Blog: Marketing humbug in the Supply Chain
Recent developments in the marketing domain focusses on research of people's buying behavior. On the question: "How can I seduce a customer to buy my product or service?" all kinds of initiatives are being undertaken to increase the customer's demand with the aim of increasing turnover.
High quality for low prices, is that even possible?
In the marketing literature, the variables that influence the level of demand are indicated by the 4 P's: Price, Product, Place, Promotion.
Given the number of expressions in store windows, on the internet, at webshops and in leaflets, mainly the factors 'Price' and 'Product' have a major influence on buyers.
"Luxury quality products at bottom prices, high quality at low price, discount, design at outlet prices, and so on." A rational buyer will immediately conclude that the above examples are not realistic. Deep in their hearts, most buyers probably know this. Nevertheless they still are tempted to buy the product or service. Can you also relate to this?
Consumer in the B2B market
Recent marketing research has shown that B2B purchases behave similarly to B2C purchases. In my opinion, that is not surprising as long as a B2B purchase is made by a human being.
After all, the person responsible for a purchase within an organization is also a consumer and will not be able to change the psychological factors that influence his/her behavior depending on whether the purchase is of a business or private nature. Algorithms are not being influenced by psychological factors, people are.
Distinction between Value Chain and Supply Chain organizations
I notice a clear distinction between Value Chain and Supply Chain organizations. The first group clearly has sustainability in mind. Sustainability in the form of: higher continuity, delivery reliability, shorter lead times, compliance with laws and regulations and many other factors. The costs involved are accepted.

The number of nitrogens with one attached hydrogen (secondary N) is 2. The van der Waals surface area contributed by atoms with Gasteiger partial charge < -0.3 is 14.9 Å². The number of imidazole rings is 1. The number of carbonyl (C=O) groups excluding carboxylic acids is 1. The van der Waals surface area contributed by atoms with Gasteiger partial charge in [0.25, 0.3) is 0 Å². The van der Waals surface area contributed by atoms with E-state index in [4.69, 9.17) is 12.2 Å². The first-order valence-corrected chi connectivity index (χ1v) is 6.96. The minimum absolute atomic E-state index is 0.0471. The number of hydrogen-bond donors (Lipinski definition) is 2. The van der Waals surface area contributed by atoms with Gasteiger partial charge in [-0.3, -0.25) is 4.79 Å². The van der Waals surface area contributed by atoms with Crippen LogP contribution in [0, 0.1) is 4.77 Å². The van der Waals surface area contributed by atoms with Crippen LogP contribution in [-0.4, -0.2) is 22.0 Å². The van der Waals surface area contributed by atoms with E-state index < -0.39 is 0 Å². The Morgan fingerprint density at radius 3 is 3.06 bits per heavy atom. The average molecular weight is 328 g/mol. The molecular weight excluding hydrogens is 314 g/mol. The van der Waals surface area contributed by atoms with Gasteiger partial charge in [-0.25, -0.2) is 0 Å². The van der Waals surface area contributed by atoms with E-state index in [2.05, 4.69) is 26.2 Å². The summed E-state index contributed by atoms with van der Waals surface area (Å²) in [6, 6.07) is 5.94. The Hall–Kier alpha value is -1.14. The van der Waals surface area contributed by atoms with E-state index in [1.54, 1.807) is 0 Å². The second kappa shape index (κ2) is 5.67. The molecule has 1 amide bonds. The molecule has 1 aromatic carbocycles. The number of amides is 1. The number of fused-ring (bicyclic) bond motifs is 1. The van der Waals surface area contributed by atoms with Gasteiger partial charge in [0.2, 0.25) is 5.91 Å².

The culture within Supply Chain organizations is often known for its continuous search for the lowest costs. This jeopardizes the quality of the components. Marketing psychology works the same in these organizations as for B2C purchases; wanting to buy a lot of quality for low prices.
The fact that quality becomes subordinate is often due to short-term objectives. The costs of recovery actions due to lack of the required quality are not immediately visible but are absolutely present. Also in the B2B world the saying goes: "Everyone who wants to squeeze every last drop out of the Supply Chain will never get a Value Chain".
What is your organization's focus? A lot of quality for (impossible) low prices, or a sustainable business model for the long term?
Monthly Blog Series 2020 - Written by Pincvision's Board of Directors
Blog #1: Regulatory Technology: the view of our CCO on RegTech
Blog #2: How Pincvision evolved itself into a RegTech Company
Blog #3: From entrepreneurial dream to RegTech company
Blog #4: Pincvision and the impact of COVID-19 crisis
Blog #5: Pincvision's Digital Workplace
Blog #6: Sustainable entrepreneurship - check!
Blog #7: International trade continues also in times of crisis
Blog #8: Digital Dexterity in the Digital Workplace
Blog #9: The Compliance Efficiency Paradox
Blog #10: Pandemic-proof because of engagement with customers
Blog #11: Working and thinking from a 'Composable Business' perspective